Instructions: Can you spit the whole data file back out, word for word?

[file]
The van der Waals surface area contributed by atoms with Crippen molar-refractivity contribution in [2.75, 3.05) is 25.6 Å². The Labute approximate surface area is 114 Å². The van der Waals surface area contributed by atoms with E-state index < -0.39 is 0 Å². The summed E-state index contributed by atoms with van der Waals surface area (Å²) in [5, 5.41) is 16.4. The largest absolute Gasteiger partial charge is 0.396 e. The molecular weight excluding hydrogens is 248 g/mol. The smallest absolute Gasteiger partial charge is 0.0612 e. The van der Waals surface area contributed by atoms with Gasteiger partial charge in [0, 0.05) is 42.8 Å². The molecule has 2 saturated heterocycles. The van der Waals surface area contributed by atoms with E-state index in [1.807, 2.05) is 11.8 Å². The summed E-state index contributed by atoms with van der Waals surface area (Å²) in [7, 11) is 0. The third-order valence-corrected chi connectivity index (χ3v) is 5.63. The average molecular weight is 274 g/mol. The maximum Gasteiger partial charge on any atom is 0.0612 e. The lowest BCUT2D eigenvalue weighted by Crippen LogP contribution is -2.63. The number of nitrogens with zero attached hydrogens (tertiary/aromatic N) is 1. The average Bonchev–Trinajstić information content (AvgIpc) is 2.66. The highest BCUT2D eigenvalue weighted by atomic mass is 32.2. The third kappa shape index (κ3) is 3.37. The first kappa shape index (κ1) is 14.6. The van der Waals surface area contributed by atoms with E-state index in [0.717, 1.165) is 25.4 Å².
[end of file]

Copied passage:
The van der Waals surface area contributed by atoms with Crippen molar-refractivity contribution in [2.75, 3.05) is 25.6 Å². The Labute approximate surface area is 114 Å². The van der Waals surface area contributed by atoms with E-state index < -0.39 is 0 Å². The summed E-state index contributed by atoms with van der Waals surface area (Å²) in [5, 5.41) is 16.4. The largest absolute Gasteiger partial charge is 0.396 e. The molecular weight excluding hydrogens is 248 g/mol. The smallest absolute Gasteiger partial charge is 0.0612 e. The van der Waals surface area contributed by atoms with Gasteiger partial charge in [0, 0.05) is 42.8 Å². The molecule has 2 saturated heterocycles. The van der Waals surface area contributed by atoms with E-state index in [1.807, 2.05) is 11.8 Å². The summed E-state index contributed by atoms with van der Waals surface area (Å²) in [7, 11) is 0. The third-order valence-corrected chi connectivity index (χ3v) is 5.63. The average molecular weight is 274 g/mol. The maximum Gasteiger partial charge on any atom is 0.0612 e. The lowest BCUT2D eigenvalue weighted by Crippen LogP contribution is -2.63. The number of nitrogens with zero attached hydrogens (tertiary/aromatic N) is 1. The average Bonchev–Trinajstić information content (AvgIpc) is 2.66. The highest BCUT2D eigenvalue weighted by atomic mass is 32.2. The third kappa shape index (κ3) is 3.37. The first kappa shape index (κ1) is 14.6. The van der Waals surface area contributed by atoms with E-state index in [0.717, 1.165) is 25.4 Å².